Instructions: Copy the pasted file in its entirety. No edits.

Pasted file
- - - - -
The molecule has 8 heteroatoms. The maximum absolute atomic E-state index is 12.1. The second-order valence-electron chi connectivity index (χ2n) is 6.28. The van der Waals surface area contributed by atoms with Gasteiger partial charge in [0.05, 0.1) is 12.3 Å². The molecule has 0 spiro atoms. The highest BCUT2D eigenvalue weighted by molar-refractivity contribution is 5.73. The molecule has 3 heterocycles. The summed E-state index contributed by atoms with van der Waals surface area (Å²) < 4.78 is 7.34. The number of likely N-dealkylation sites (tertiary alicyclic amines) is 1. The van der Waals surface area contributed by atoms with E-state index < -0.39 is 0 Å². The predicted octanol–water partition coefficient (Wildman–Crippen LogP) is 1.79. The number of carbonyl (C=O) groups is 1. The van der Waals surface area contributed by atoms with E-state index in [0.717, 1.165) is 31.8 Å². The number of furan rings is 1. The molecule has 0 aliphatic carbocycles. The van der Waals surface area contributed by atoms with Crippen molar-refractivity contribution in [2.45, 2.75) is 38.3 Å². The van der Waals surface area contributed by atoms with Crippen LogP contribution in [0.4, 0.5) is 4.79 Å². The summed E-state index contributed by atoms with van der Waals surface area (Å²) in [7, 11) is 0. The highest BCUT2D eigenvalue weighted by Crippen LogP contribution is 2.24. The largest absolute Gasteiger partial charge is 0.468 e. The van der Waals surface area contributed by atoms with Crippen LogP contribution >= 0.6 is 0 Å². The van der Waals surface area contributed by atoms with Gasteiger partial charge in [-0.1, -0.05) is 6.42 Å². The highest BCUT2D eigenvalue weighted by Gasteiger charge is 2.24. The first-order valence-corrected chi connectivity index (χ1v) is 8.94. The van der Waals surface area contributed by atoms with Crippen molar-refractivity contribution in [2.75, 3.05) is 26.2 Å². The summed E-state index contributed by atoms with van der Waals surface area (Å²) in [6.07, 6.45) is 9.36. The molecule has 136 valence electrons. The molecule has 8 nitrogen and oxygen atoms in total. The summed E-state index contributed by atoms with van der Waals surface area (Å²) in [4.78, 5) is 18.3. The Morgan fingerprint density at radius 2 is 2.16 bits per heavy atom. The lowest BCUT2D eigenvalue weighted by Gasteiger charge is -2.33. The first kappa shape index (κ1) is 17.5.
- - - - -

The molecule has 8 heteroatoms. The maximum absolute atomic E-state index is 12.1. The second-order valence-electron chi connectivity index (χ2n) is 6.28. The van der Waals surface area contributed by atoms with Gasteiger partial charge in [0.05, 0.1) is 12.3 Å². The molecule has 0 spiro atoms. The highest BCUT2D eigenvalue weighted by molar-refractivity contribution is 5.73. The molecule has 3 heterocycles. The summed E-state index contributed by atoms with van der Waals surface area (Å²) < 4.78 is 7.34. The number of likely N-dealkylation sites (tertiary alicyclic amines) is 1. The van der Waals surface area contributed by atoms with E-state index < -0.39 is 0 Å². The predicted octanol–water partition coefficient (Wildman–Crippen LogP) is 1.79. The number of carbonyl (C=O) groups is 1. The van der Waals surface area contributed by atoms with E-state index in [0.717, 1.165) is 31.8 Å². The number of furan rings is 1. The molecule has 0 aliphatic carbocycles. The van der Waals surface area contributed by atoms with Crippen molar-refractivity contribution in [2.45, 2.75) is 38.3 Å². The van der Waals surface area contributed by atoms with Crippen LogP contribution in [0.4, 0.5) is 4.79 Å². The summed E-state index contributed by atoms with van der Waals surface area (Å²) in [7, 11) is 0. The highest BCUT2D eigenvalue weighted by Crippen LogP contribution is 2.24. The largest absolute Gasteiger partial charge is 0.468 e. The van der Waals surface area contributed by atoms with Crippen LogP contribution >= 0.6 is 0 Å². The van der Waals surface area contributed by atoms with Gasteiger partial charge in [-0.1, -0.05) is 6.42 Å². The highest BCUT2D eigenvalue weighted by Gasteiger charge is 2.24. The first-order valence-corrected chi connectivity index (χ1v) is 8.94. The van der Waals surface area contributed by atoms with Crippen molar-refractivity contribution in [2.75, 3.05) is 26.2 Å². The summed E-state index contributed by atoms with van der Waals surface area (Å²) in [6.07, 6.45) is 9.36. The molecule has 136 valence electrons. The molecule has 8 nitrogen and oxygen atoms in total. The summed E-state index contributed by atoms with van der Waals surface area (Å²) in [4.78, 5) is 18.3. The Morgan fingerprint density at radius 2 is 2.16 bits per heavy atom. The lowest BCUT2D eigenvalue weighted by Gasteiger charge is -2.33. The first kappa shape index (κ1) is 17.5.